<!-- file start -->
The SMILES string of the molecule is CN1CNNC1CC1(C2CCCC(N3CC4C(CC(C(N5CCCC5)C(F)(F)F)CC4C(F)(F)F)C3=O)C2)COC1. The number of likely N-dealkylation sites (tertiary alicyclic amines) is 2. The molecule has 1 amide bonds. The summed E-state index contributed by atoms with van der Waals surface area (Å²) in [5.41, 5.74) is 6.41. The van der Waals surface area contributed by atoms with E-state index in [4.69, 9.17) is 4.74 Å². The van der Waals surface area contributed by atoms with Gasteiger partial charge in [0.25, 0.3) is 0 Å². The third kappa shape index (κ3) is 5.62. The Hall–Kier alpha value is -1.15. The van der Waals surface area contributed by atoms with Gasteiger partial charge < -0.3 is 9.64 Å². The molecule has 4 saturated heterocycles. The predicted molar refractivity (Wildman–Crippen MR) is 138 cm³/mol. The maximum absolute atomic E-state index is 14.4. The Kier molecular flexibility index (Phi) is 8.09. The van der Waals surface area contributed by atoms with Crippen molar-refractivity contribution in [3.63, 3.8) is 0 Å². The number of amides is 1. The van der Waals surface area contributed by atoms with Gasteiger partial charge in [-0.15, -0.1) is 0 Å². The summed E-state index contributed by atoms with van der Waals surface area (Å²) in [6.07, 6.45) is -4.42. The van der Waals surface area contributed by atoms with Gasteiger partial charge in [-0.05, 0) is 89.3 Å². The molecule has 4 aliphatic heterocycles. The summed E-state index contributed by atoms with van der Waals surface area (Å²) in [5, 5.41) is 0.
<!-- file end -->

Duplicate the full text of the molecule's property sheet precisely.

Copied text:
The SMILES string of the molecule is CN1CNNC1CC1(C2CCCC(N3CC4C(CC(C(N5CCCC5)C(F)(F)F)CC4C(F)(F)F)C3=O)C2)COC1. The number of likely N-dealkylation sites (tertiary alicyclic amines) is 2. The molecule has 1 amide bonds. The summed E-state index contributed by atoms with van der Waals surface area (Å²) in [5.41, 5.74) is 6.41. The van der Waals surface area contributed by atoms with E-state index in [4.69, 9.17) is 4.74 Å². The van der Waals surface area contributed by atoms with Gasteiger partial charge in [0.25, 0.3) is 0 Å². The third kappa shape index (κ3) is 5.62. The Hall–Kier alpha value is -1.15. The van der Waals surface area contributed by atoms with Gasteiger partial charge < -0.3 is 9.64 Å². The molecule has 4 saturated heterocycles. The predicted molar refractivity (Wildman–Crippen MR) is 138 cm³/mol. The maximum absolute atomic E-state index is 14.4. The Kier molecular flexibility index (Phi) is 8.09. The van der Waals surface area contributed by atoms with Crippen molar-refractivity contribution in [3.63, 3.8) is 0 Å². The number of amides is 1. The van der Waals surface area contributed by atoms with Gasteiger partial charge in [-0.15, -0.1) is 0 Å². The summed E-state index contributed by atoms with van der Waals surface area (Å²) in [6.07, 6.45) is -4.42. The van der Waals surface area contributed by atoms with Gasteiger partial charge in [-0.05, 0) is 89.3 Å². The molecule has 4 aliphatic heterocycles. The summed E-state index contributed by atoms with van der Waals surface area (Å²) in [5, 5.41) is 0.